Show Me The Money!
Business of selling and/or breeding domestic dogs in the state of Ohio:
The Ohio Revised Code (R.C.) section 5701.03(A) defines “personal property” to include “every tangible thing that is the subject of ownership, wether animate or inanimate, including a business fixture, and that does not constitute real property***”.
R.C. section 5739.01(YY) defines “tangible personal property” for purposes of the Ohio sales tax, as, “personal property that can be seen, weighed, measured, felt, or touch, or that is otherwise perceptible to the senses.” Under these definitions, dogs are tangible personal property in Ohio.
R.C. section 5739.01(B)(1) indicates that sales tax is to be applied to “All transactions by which title or possession, or both, of tangible personal property, is or is to be transferred, or a license to use or consume tangible personal property is or is to be granted.” Sales of dogs are therefore; subject to Ohio sales tax unless the purchaser has some claim of exemption.
As a vendor of tangible personal property, you are required to register as a vendor, collect the proper amount of sales tax, maintain complete records of all transactions and timely file and pay tax returns. http://codes.ohio.gov/orc
2013 Kennel Stats
11,401 dogs living in commercial kennels in Holmes County, Ohio
80 kennels closed or owner moved
67 new kennels for 2013
393 total kennels
2012 Kennel Stats
2011 Kennel Stats
429 Kennels with a total of 11,917 dogs
2010 Kennel Stats
410 Kennels with a total of 11,033 dogs
In 6 years, one female dog and her offspring can be the source of 67,000 dogs
2009 Kennel Stats
Kennels decreased to 412 with a total of 8,737 dogs
There are now 1,072 fewer dogs and 125 fewer kennels.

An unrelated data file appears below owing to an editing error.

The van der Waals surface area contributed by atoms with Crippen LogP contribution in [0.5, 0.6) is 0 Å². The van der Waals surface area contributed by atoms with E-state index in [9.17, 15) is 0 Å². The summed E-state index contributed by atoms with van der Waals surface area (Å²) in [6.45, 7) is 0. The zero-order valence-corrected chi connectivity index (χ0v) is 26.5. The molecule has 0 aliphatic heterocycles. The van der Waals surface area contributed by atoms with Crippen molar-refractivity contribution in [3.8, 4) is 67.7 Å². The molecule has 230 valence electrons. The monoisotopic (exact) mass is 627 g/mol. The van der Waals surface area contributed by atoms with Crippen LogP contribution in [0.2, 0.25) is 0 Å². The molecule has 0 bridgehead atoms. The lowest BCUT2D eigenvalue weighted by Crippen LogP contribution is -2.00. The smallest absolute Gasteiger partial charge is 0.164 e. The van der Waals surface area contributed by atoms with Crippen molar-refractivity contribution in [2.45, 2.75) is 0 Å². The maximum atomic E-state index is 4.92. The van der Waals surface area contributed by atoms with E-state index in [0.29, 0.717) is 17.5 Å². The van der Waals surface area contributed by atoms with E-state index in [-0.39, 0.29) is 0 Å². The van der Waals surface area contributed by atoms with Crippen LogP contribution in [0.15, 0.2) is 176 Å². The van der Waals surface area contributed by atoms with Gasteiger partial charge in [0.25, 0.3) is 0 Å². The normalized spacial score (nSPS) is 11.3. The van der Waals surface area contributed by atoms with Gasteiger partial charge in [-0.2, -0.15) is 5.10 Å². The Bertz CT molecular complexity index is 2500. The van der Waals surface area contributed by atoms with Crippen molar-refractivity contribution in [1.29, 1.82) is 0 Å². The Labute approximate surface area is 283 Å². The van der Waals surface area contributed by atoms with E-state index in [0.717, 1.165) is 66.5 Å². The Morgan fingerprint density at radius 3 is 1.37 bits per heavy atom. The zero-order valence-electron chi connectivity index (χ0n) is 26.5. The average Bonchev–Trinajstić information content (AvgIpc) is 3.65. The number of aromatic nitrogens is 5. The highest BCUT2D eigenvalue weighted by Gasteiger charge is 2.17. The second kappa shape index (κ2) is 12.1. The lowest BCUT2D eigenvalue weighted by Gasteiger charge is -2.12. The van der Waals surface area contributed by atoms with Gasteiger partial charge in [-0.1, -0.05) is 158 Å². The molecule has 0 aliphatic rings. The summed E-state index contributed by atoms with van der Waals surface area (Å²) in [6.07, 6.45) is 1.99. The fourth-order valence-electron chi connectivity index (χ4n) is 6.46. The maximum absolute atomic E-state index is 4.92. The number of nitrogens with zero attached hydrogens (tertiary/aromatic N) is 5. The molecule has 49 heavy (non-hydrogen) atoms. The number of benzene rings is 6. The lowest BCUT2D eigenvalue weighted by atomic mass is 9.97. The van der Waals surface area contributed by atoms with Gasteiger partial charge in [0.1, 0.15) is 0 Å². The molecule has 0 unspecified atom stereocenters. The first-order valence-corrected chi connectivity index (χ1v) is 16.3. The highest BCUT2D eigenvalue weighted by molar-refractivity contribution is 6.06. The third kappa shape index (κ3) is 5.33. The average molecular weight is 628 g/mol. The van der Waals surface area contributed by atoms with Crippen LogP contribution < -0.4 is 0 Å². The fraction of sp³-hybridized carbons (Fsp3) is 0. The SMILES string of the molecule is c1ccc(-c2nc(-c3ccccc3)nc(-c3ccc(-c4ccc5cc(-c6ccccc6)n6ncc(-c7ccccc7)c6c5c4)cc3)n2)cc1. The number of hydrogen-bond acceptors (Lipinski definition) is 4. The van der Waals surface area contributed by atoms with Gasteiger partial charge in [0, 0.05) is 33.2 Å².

148 Kennels did not purchase their 2009 license. 49 new Kennels owners purchased 2009 licenses.
2008 Kennel Stats
Kennels increased to 537 with a total of 9,809 dogs
2007 Kennel Stats
Holmes County has 485 licensed kennels.
9,192 dogs are living in these kennels.
Do you want to sound off about the puppy mills in Holmes County? Here are the contacts:
Holmes County Dog Warden:
PH: (330) 674-6301 Fax: (330) 674-0566
Mailing Address: 2 Court Street, Suite 10; Millersburg, Ohio 44654
Physical Address: 5387 County Road 349; Millersburg, Ohio 44654
The Holmes County Commissioners
2 Court Street, Suite 14 • Millersburg, Ohio 44654 • (330) 674-0286 • Fax: (330) 674-0566• e-mail:
Contact Us Via Mail
Advocates of Holmes County Exposed
Columbus, Ohio 43221
Definition of "Kennel Owner"
According to the Ohio Revised Code, section 955.02, a kennel owner is a "person, partnership, firm, company, or corporation professionally engaged in the business of breeding dogs for hunting or for sale." When a person breeds dogs avowedly as a hobby, "but permits sales to become such a factor that he advertises for sale" the breeding activity and dogs, that person "is professionally engaged in the business of dog breeding" and should be registered as a kennel.
The term "kennel" means any pack or collection of dogs, over the age of three months, kept together for the purposes of hunting or for sale. Ohio Revised Code 955.04
ALERT: Canine Brucellosis has been reported by the USDA in Holmes County.
This zoonotic disease has been reported in numerous dog breeding kennels from coast-to-coast. BEFORE
purchasing a dog/puppy ask for a canis brucellosis test stating a negative results. If testing is refused, PASS on the purchase.
Canine Brucellosis Fact Sheet
- Canine Brucellosis is a zoonotic bacterial disease, meaning it can be transmitted from dogs to humans.
- Brucella canis is a bacteria found in kennels in dogs used for breeding.